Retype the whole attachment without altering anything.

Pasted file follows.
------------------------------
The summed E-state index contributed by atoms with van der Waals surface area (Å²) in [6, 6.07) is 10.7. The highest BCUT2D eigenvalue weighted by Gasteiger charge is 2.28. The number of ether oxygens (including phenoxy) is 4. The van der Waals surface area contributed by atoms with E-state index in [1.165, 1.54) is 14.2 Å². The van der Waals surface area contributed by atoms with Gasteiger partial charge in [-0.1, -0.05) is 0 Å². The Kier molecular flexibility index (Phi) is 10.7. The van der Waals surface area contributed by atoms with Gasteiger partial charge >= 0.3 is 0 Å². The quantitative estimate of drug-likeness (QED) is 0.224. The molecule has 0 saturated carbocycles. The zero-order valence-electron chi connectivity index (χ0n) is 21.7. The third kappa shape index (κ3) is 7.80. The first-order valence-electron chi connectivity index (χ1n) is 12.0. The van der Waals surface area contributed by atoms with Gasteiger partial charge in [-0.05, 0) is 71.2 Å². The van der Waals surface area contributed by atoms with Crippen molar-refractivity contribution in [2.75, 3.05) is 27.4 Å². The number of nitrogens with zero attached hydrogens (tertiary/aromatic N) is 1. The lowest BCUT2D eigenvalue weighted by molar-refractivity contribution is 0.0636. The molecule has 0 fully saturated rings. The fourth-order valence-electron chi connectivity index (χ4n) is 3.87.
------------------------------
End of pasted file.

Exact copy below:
The summed E-state index contributed by atoms with van der Waals surface area (Å²) in [6, 6.07) is 10.7. The highest BCUT2D eigenvalue weighted by Gasteiger charge is 2.28. The number of ether oxygens (including phenoxy) is 4. The van der Waals surface area contributed by atoms with E-state index in [1.165, 1.54) is 14.2 Å². The van der Waals surface area contributed by atoms with Gasteiger partial charge in [-0.1, -0.05) is 0 Å². The Kier molecular flexibility index (Phi) is 10.7. The van der Waals surface area contributed by atoms with Gasteiger partial charge >= 0.3 is 0 Å². The quantitative estimate of drug-likeness (QED) is 0.224. The molecule has 0 saturated carbocycles. The zero-order valence-electron chi connectivity index (χ0n) is 21.7. The third kappa shape index (κ3) is 7.80. The first-order valence-electron chi connectivity index (χ1n) is 12.0. The van der Waals surface area contributed by atoms with Gasteiger partial charge in [-0.05, 0) is 71.2 Å². The van der Waals surface area contributed by atoms with Crippen molar-refractivity contribution in [2.75, 3.05) is 27.4 Å². The number of nitrogens with zero attached hydrogens (tertiary/aromatic N) is 1. The lowest BCUT2D eigenvalue weighted by molar-refractivity contribution is 0.0636. The molecule has 0 fully saturated rings. The fourth-order valence-electron chi connectivity index (χ4n) is 3.87.